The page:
So how does this play out? Will we see the old lines of coverage come to the fore? MSNBC in particular was criticized for its coverage of Hillary during the campaign, whereas Rupert Murdoch made waves for backing Hillary. Of course, that was during the democratic primary race where there were clear opponents. This go round Hillary appears to be her own worst enemy. Not only that, her behavior is not really leaving a lot of room for interpretation. She is really pissed off! So get ready to drown in Boss Hillary coverage, because after 15 years plus of coverage it appears she has finally just validated a lot of people’s suspicions that she feels overshadowed by her husband. And there are very few things the media does better than gloat.

Tweets On A Plane! The Very Best From My Tweetdeck, Perused from 30,000 Feet

The plane the plane bossHere’s a trick, for those of you flying on those quaint old-fashioned airlines that still don’t have wifi: Make sure your Tweetdeck is locked and loaded with all sorts of juice before you get on a plane, and then spend the next hour or so catching up with the 140-character brilliance of those you follow. That’s what I did this morning as I flew back home from Toronto (and boy are my arms tired! Wa-wa) – and as I found myself making mental notes to retweet a few when on the ground, I thought, why not a group retweet? Otherwise known as randomly collected and curated series of tweets that’ll do nicely for a blog post, thanks. You’ll never get at all the good stuff in your (or my!) Twitter feed, but at least I can give these gems a second chance. What is John Carney’s brilliant idea to save journalism? Where can you ogle a young Johnny Depp? What TV does Jenny 8. Lee recommend? Why do Ford Models think Bill Clinton is Bubba-licious? How can you learn more about the NASA’s new ION space engine? The answer to those questions and many you didn’t know you had lie below, in this first installment of The Best Of My Tweetdeck, which just became a recurring feature. You’re welcome.

@NPRpolitics: Can Former Comedian Be Senate’s Straight Man? http://bit.ly/424ZoV

@NYT_JenPreston: Fascinating look at Harvard’s efforts to map news and info on the Web http://bit.ly/KVuZm

@Tlrd (Towleroad): New York City Gay Men’s Chorus in Financial Trouble /-Towleroad News- [#gay]/ – The New York City Gay Men’s … http://tinyurl.com/l34tkx

@Romenesko: LAT’s James Rainey: “NYT has a bad habit of letting a few well-connected journalists run amok.” http://is.gd/23DiL

@Carney: My newest idea on how to save print: publish on edible paper, so you can buy lunch and the newspaper at the same time. “News You Can Chew.”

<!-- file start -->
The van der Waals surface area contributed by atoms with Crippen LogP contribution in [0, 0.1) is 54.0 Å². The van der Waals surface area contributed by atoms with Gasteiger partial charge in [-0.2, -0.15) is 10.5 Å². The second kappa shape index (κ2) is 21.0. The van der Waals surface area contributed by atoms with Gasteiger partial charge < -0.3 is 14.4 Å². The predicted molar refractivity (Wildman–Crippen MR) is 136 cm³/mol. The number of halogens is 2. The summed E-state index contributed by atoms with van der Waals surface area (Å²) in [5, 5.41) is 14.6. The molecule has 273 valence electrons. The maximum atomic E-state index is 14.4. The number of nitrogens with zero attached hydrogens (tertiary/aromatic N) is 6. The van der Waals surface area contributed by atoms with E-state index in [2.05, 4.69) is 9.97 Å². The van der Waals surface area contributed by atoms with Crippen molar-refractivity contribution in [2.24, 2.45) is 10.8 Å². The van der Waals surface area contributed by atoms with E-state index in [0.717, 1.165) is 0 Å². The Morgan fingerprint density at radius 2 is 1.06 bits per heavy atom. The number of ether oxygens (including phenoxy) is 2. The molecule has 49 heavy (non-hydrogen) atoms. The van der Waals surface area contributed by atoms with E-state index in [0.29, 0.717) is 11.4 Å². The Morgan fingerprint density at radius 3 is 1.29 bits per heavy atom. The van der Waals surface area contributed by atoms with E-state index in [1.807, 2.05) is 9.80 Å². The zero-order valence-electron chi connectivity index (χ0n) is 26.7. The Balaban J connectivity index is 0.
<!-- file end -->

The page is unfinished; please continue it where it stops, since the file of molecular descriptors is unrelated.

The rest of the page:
@MarkEvans: Strange, I’ve noticed several people within my Twitter stream recently who I definitely know I haven’t followed. How’d they sneak in?

@Jenny8Lee: if you missed the frost nixon interviews on nyc’s PBS last night, they are on again 8/10 at 8 pm: http://bit.ly/1hsLp1

@Yelvington: The Clinton picture w/ Kim is fascinating in its omission of any other Koreans. Avoids analysis of pecking order.

@niche: Season 1 of ‘21 Jump Street’ is now on Hulu.com  Gotta watch it to see a very young Johnny Depp.

@Weblens: Rehab staff ‘killed web addict’ (BBC News): A Chinese teenager sent to an internet addiction rehabilitation camp.. http://bit.ly/yashq

@SarahW: Prepare for Agatha Christie Week, running from September 13-20: http://is.gd/23BWP

@IanShapira: Awful story out of Congo in today’s NYT. Male rape victims. http://bit.ly/10vMDT

@BorowitzReport: Clinton to Travel World, Filling Plane With Women

@FordModels: I like it when a man takes matters into his own hands: Clinton gets the girls http://bit.ly/9SRMl GG

@TodayShow: Secretary of State Hillary Clinton speaks out about the release of Laura Ling and Euna Lee. Video: http://tr.im/vyI3

@TheStalwart: Actual dream last night: I wrote a Tweet with the word ‘webinar’ in it, and instantly got 5 new marketing people following me.

@Jason_Pontin: NASA’s new ION space engine, which might be ready for launch by 2013: http://www.technologyreview.com/computing/23120/

Take Us to Your Leader! Clinton Meets Kim Jong-il

04korea-600-1

This is the picture that is currently running on the homepage of the New York Times. I think it’s safe to say, considering the U.S.’s relationship with North Korea, Barack Obama’s relationship with Hillary Clinton, Hillary’s relationship with her husband, and Bill Clinton’s relationship with just about everyone (oh yes, and Al Gore!) that this picture is worth about 10,000 words. Which is probably approximately how many are going to be devoted to this story in the next 24 hours. Wow. You could pretty much write a history of modern (and recent!) American politics based on this shot. Or just wait for Maureen Dowd to distill it down to short series of bon mots this Sunday. The maneuvering of egos it must have taken to organize this trip boggles the mind.